Bouye would end his time in Houston having participated in 50 games, starting 11 in his final season with the team. He contributed 140 combined tackles, 117 solo stops, 32 passes defensed, 6 interceptions, and 1 touchdown. No doubt that if Bouye had remained in battle red, he’d higher on this list, as he went on to start 43 games with the Jaguars, bringing 175 combined tackles, 149 solo stops, 8 interceptions and 34 passes defensed over his three-year career in Florida.

#2 Dunta Robinson

Taken with the 10th overall pick in the 2004 NFL Draft, Robinson is arguably the best cornerback the Texans have ever drafted. In fact, this pick earned a #10 spot on BFD’s Top 10 Draft Successes back in 2011. While his days in Houston ended amidst “all about the Benjamins” talk, Robinson let his body of work speak on the field.

Starting 79 of a possible 96 games over his six years with the Texans, Robinson brought a combined 397 tackles, 333 solo stops, 63 passes defensed, 16 tackles for loss, 13 interceptions, 1 forced fumble, and 1 touchdown. Any opposing quarterback or wide receiver who didn’t account for Robinson on any given play was sure to pay the price.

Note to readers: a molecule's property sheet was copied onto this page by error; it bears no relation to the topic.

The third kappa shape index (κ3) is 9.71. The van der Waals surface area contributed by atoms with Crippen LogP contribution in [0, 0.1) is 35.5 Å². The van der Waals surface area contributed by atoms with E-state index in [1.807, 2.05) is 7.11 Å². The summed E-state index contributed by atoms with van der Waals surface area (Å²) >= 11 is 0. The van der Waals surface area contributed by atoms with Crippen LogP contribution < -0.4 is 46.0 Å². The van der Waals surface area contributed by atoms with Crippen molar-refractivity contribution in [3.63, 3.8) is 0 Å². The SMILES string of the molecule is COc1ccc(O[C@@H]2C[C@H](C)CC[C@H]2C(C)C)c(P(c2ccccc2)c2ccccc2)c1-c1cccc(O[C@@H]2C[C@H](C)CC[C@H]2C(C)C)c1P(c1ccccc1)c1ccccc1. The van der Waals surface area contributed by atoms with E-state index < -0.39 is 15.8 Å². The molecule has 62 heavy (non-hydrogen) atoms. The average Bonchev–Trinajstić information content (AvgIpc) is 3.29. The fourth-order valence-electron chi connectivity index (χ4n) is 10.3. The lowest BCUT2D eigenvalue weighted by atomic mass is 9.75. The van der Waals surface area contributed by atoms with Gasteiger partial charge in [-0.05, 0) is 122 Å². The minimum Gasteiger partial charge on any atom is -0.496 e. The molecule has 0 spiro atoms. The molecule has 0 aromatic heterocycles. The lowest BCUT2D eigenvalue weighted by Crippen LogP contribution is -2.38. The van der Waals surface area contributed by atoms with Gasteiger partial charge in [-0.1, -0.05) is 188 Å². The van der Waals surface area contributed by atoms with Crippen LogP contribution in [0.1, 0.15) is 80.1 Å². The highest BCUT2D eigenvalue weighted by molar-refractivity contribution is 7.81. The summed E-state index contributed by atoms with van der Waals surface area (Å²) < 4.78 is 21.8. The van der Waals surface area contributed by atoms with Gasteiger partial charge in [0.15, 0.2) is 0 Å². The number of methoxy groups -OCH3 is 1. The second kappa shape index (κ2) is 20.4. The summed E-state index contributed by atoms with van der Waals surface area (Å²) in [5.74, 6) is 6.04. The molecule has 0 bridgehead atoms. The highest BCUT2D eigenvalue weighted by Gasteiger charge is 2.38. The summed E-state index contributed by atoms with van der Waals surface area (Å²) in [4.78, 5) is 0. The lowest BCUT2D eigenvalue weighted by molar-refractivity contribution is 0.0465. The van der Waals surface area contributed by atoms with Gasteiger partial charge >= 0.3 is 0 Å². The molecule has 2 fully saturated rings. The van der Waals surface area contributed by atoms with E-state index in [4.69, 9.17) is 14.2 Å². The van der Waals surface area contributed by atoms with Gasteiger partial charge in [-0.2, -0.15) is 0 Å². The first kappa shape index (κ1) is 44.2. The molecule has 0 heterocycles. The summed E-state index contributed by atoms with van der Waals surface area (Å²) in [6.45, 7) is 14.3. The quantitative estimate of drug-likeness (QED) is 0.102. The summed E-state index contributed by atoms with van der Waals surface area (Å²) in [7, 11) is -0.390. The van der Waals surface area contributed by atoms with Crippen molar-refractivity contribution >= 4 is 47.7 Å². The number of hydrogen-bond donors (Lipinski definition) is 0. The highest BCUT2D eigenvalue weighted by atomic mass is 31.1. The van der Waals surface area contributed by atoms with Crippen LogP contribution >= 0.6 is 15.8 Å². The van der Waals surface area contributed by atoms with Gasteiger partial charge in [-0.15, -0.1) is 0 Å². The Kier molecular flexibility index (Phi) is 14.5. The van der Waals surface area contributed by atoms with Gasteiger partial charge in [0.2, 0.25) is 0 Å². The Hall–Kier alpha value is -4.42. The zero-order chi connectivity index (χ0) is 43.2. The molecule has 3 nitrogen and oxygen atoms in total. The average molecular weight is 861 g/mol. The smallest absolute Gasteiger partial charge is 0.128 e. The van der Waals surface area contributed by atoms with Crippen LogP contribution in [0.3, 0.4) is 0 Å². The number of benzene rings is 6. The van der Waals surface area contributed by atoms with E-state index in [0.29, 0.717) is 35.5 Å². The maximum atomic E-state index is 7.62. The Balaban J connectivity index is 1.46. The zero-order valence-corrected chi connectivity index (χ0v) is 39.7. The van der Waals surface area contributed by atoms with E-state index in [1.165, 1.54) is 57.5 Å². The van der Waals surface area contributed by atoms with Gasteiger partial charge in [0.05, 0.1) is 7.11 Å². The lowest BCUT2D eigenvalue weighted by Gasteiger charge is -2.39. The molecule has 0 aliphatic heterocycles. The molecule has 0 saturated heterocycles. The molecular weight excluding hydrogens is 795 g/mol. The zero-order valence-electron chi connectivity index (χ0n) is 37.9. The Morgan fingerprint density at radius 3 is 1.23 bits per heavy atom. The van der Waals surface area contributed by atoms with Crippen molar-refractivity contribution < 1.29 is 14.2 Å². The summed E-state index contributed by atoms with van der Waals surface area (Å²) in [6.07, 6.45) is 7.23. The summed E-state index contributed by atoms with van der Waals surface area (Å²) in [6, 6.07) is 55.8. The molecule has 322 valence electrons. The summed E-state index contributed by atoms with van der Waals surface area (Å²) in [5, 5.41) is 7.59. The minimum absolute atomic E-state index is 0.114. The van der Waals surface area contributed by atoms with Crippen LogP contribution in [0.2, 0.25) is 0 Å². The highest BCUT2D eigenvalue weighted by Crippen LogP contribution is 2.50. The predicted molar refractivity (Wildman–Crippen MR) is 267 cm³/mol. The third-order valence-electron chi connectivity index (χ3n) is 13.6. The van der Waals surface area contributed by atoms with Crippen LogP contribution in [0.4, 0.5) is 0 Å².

#1 Johnathan Joseph

Just as Robinson is on the best draft picks list, Johnathan Joseph is on the best free agent signings list - and is arguably #1 on that list as well.

A first round pick of the Cincinnati Bengals in 2006, Joseph started nine games his rookie year before solidifying his grasp on a starter spot the next season. Houston grabbed Joseph and Danieal Manning in the 2011 offseason to rebuild one of the worst defenses in the league. Along with some rookie defensive lineman named J.J. Watt, they did just that, moving from 30th overall to 4th overall in a single year.

In 2012, Joseph was the 73rd player in the NFL’s Top 100 Players list.

Partnering with Kareem Jackson, Joseph seemed to finally find his home in the pros, with Jackson and Joseph developing a relationship not unlike brothers, often finishing each other’s sentences and exchanging communication with nothing but a glance. That’s the sort of chemistry cornerbacks need, and these two had it in spades.